William B. Eerdmans Publishing Company
Reviewed by Andrew Lustig
Allen Verhey is perhaps unique among today’s theological bioethicists in his combination of scholarly skills. He is well versed in Scripture studies and nuanced in his exegetical readings. He is rigorous and wide-ranging in his command of the literature of theological, philosophical, and clinical bioethics. And, along with William May, Verhey is surely one of the most eloquent writers in current bioethics—always a joy to read, judicious in his insights, probing and prophetic in his analysis.
Verhey’s most recent book reconfirms his status as today’s foremost expositor of the ways that a nuanced reading of Scripture can illuminate the dilemmas posed by modern medicine. The shaping power of the Christian story is at the core of Verhey’s discussion. The church, formed by the power and promise of the Spirit, is faithful to its mission by “remembering Jesus” in its rituals and in its communal reflections. It is faithful by always considering particular moral questions in light of the person and saving acts of Jesus and the central themes of the ongoing tradition—by telling and retelling the “story Christians love to tell and long to live.”
Verhey eschews any tendency to read Scripture simplistically, or to confuse Christian allegiance with literalism or fundamentalism. At the same time, he emphasizes the importance of extending the conversation beyond the church; the theologian’s task is also to “talk ... of God with those who would rather not.” What Verhey insists upon throughout the book is a commitment to theological candor, to an expressly theological conversation as a two-fold form of service. Moral deliberation and discernment is of obvious service to the Christian community, as it grapples with bioethical issues in light of its central convictions. But theological candor is also a service to the larger public. Because secular bioethics too often settles for moral minimalism, theological candor in Christians “may at least remind the public of richer accounts of morality” and “of neglected wisdom.”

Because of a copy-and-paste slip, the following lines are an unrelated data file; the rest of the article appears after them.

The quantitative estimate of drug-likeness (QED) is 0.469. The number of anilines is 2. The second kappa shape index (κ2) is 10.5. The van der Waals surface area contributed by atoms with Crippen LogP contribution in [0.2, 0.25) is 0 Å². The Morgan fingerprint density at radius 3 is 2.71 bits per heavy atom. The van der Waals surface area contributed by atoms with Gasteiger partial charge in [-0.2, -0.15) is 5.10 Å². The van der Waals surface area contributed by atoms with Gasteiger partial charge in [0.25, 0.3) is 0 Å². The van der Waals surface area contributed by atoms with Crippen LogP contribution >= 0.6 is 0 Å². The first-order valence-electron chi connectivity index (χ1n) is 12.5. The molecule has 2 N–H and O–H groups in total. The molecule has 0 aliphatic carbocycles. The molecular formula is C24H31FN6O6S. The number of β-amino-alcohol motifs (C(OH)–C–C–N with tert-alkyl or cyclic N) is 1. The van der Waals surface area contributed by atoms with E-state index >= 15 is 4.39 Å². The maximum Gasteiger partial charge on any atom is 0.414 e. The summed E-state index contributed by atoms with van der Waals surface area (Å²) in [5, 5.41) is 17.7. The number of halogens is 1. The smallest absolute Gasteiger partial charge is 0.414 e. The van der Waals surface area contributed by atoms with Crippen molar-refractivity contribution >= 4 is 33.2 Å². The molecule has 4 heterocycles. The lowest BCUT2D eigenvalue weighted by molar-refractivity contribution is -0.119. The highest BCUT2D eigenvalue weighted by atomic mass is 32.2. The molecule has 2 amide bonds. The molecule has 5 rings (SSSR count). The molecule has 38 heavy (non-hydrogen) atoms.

Verhey considers both broad themes and specific issues. The book addresses the full range of controversial topics in bioethics: genetic interventions, abortion, assisted reproductive technologies, neonatal decision-making, end-of-life decisions, assisted suicide, and the allocation of health care resources. In each chapter, particular reflections proceed from and return to the task of “remembering Jesus.” Thus one chapter focuses on “Mapping the Human Genome ... Biblically.” Another is entitled “Judas, Jesus, and Physician Assisted Suicide.” A final chapter considers “The Good Samaritan and Scarce Medical Resources.”
More broadly, the title of the book itself captures the power and prophetic edge of Verhey’s discussion.Verhey reads the Bible in what he calls the “strange” world of medicine. Why is medicine strange? In contrast to the richness of the Christian story, much of modern medicine emerges bereft of substantive moral moorings. In an age dominated by the language of individual rights, today’s medicine emphasizes the procedural minutiae of informed consent rather than the substance of what is chosen.
In its seeming obsession with personal choice, modern medicine tends to reinforce an unbiblical dualism between the naked power to choose and the limiting conditions of our embodiment. Moreover, medicine often distorts the virtue of compassion by reducing patients to their pathologies, thus confusing the virtue of compassion with the wielding of mere technique. By so doing, medicine further alienates patients by treating them as objects of medical manipulation rather than as suffering subjects of far more complex stories, requiring more of caregivers than a merely technical competence.
In brief compass, I cannot do justice to the excellence of this book. It deserves a wide readership. And it prompts in me a deep sense of gratitude to Verhey for his faithfulness to Christian scholarship as a vocation.
Andrew Lustig, Ph.D., is a member of the Religious Studies Department at Rice University and Director of the Rice Program on Biotechnology, Religion, and Ethics.